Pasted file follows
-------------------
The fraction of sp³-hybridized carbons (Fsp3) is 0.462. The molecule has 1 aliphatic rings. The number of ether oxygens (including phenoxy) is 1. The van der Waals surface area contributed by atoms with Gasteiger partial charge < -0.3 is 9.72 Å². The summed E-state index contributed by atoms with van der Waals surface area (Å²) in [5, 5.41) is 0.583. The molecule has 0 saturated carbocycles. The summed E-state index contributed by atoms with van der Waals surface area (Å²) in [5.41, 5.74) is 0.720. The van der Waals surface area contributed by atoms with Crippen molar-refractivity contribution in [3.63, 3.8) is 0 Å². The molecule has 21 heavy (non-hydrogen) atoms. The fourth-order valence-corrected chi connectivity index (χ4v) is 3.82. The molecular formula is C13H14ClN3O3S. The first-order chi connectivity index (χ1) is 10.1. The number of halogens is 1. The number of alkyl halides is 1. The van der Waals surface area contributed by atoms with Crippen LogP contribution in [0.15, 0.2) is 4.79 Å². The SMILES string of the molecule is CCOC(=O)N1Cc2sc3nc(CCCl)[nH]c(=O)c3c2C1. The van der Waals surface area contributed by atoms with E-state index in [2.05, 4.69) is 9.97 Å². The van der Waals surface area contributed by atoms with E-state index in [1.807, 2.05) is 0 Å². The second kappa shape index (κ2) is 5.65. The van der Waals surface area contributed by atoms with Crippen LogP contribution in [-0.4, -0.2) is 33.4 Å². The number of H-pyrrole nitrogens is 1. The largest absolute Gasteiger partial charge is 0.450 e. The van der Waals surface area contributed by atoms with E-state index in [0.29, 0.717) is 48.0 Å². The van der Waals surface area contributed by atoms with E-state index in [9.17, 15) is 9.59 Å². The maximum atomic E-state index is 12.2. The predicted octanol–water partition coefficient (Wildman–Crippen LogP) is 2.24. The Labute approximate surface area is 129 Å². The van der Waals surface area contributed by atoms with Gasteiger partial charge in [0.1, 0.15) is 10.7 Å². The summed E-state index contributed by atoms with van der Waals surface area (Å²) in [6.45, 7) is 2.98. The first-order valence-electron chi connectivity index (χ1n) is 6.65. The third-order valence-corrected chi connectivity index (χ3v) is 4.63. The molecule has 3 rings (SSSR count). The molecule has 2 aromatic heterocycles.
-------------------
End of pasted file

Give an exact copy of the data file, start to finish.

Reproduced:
The fraction of sp³-hybridized carbons (Fsp3) is 0.462. The molecule has 1 aliphatic rings. The number of ether oxygens (including phenoxy) is 1. The van der Waals surface area contributed by atoms with Gasteiger partial charge < -0.3 is 9.72 Å². The summed E-state index contributed by atoms with van der Waals surface area (Å²) in [5, 5.41) is 0.583. The molecule has 0 saturated carbocycles. The summed E-state index contributed by atoms with van der Waals surface area (Å²) in [5.41, 5.74) is 0.720. The van der Waals surface area contributed by atoms with Crippen molar-refractivity contribution in [3.63, 3.8) is 0 Å². The molecule has 21 heavy (non-hydrogen) atoms. The fourth-order valence-corrected chi connectivity index (χ4v) is 3.82. The molecular formula is C13H14ClN3O3S. The first-order chi connectivity index (χ1) is 10.1. The number of halogens is 1. The number of alkyl halides is 1. The van der Waals surface area contributed by atoms with Crippen LogP contribution in [0.15, 0.2) is 4.79 Å². The SMILES string of the molecule is CCOC(=O)N1Cc2sc3nc(CCCl)[nH]c(=O)c3c2C1. The van der Waals surface area contributed by atoms with E-state index in [2.05, 4.69) is 9.97 Å². The van der Waals surface area contributed by atoms with E-state index in [1.807, 2.05) is 0 Å². The second kappa shape index (κ2) is 5.65. The van der Waals surface area contributed by atoms with Crippen LogP contribution in [-0.4, -0.2) is 33.4 Å². The number of H-pyrrole nitrogens is 1. The largest absolute Gasteiger partial charge is 0.450 e. The van der Waals surface area contributed by atoms with E-state index in [0.29, 0.717) is 48.0 Å². The van der Waals surface area contributed by atoms with E-state index in [9.17, 15) is 9.59 Å². The maximum atomic E-state index is 12.2. The predicted octanol–water partition coefficient (Wildman–Crippen LogP) is 2.24. The Labute approximate surface area is 129 Å². The van der Waals surface area contributed by atoms with Gasteiger partial charge in [0.1, 0.15) is 10.7 Å². The summed E-state index contributed by atoms with van der Waals surface area (Å²) in [6.45, 7) is 2.98. The first-order valence-electron chi connectivity index (χ1n) is 6.65. The third-order valence-corrected chi connectivity index (χ3v) is 4.63. The molecule has 3 rings (SSSR count). The molecule has 2 aromatic heterocycles.